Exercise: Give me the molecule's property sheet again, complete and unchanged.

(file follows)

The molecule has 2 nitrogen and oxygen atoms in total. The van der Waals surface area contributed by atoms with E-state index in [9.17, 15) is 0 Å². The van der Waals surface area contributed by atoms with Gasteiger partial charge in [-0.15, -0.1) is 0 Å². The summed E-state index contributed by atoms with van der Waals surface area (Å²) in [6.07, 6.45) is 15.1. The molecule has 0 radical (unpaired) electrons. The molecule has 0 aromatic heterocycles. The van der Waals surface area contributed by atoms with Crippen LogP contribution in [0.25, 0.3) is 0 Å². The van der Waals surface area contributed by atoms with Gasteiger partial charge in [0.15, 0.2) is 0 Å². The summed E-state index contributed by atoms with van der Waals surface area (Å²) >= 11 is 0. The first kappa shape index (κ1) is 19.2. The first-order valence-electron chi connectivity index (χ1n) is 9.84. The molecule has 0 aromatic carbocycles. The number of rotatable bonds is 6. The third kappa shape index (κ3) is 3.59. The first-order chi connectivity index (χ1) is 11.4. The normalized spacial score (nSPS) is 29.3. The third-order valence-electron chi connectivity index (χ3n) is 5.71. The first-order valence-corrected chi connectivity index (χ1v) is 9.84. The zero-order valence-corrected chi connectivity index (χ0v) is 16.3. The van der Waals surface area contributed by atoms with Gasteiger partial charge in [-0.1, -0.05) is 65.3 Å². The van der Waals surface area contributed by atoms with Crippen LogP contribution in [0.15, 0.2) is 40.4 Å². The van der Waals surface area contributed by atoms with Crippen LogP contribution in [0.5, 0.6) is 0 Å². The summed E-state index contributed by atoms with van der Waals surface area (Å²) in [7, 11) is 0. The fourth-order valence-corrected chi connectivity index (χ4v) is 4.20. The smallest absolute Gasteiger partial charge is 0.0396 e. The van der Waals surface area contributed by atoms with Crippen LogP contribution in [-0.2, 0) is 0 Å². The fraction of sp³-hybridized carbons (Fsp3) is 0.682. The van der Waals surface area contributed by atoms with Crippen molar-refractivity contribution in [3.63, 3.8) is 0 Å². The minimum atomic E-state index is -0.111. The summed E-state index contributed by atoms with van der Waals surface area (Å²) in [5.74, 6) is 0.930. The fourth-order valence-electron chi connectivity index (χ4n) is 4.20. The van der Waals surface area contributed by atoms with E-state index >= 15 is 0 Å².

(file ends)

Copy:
The molecule has 2 nitrogen and oxygen atoms in total. The van der Waals surface area contributed by atoms with E-state index in [9.17, 15) is 0 Å². The van der Waals surface area contributed by atoms with Gasteiger partial charge in [-0.15, -0.1) is 0 Å². The summed E-state index contributed by atoms with van der Waals surface area (Å²) in [6.07, 6.45) is 15.1. The molecule has 0 radical (unpaired) electrons. The molecule has 0 aromatic heterocycles. The van der Waals surface area contributed by atoms with Crippen LogP contribution in [0.25, 0.3) is 0 Å². The van der Waals surface area contributed by atoms with Gasteiger partial charge in [0.15, 0.2) is 0 Å². The summed E-state index contributed by atoms with van der Waals surface area (Å²) >= 11 is 0. The first kappa shape index (κ1) is 19.2. The first-order valence-electron chi connectivity index (χ1n) is 9.84. The molecule has 0 aromatic carbocycles. The number of rotatable bonds is 6. The third kappa shape index (κ3) is 3.59. The first-order chi connectivity index (χ1) is 11.4. The normalized spacial score (nSPS) is 29.3. The third-order valence-electron chi connectivity index (χ3n) is 5.71. The first-order valence-corrected chi connectivity index (χ1v) is 9.84. The zero-order valence-corrected chi connectivity index (χ0v) is 16.3. The van der Waals surface area contributed by atoms with Gasteiger partial charge in [-0.1, -0.05) is 65.3 Å². The van der Waals surface area contributed by atoms with Crippen LogP contribution in [0.15, 0.2) is 40.4 Å². The van der Waals surface area contributed by atoms with Crippen LogP contribution in [0.5, 0.6) is 0 Å². The summed E-state index contributed by atoms with van der Waals surface area (Å²) in [7, 11) is 0. The fourth-order valence-corrected chi connectivity index (χ4v) is 4.20. The smallest absolute Gasteiger partial charge is 0.0396 e. The van der Waals surface area contributed by atoms with Crippen LogP contribution in [-0.2, 0) is 0 Å². The fraction of sp³-hybridized carbons (Fsp3) is 0.682. The van der Waals surface area contributed by atoms with Crippen molar-refractivity contribution in [3.63, 3.8) is 0 Å². The minimum atomic E-state index is -0.111. The summed E-state index contributed by atoms with van der Waals surface area (Å²) in [5.74, 6) is 0.930. The fourth-order valence-electron chi connectivity index (χ4n) is 4.20. The van der Waals surface area contributed by atoms with E-state index >= 15 is 0 Å².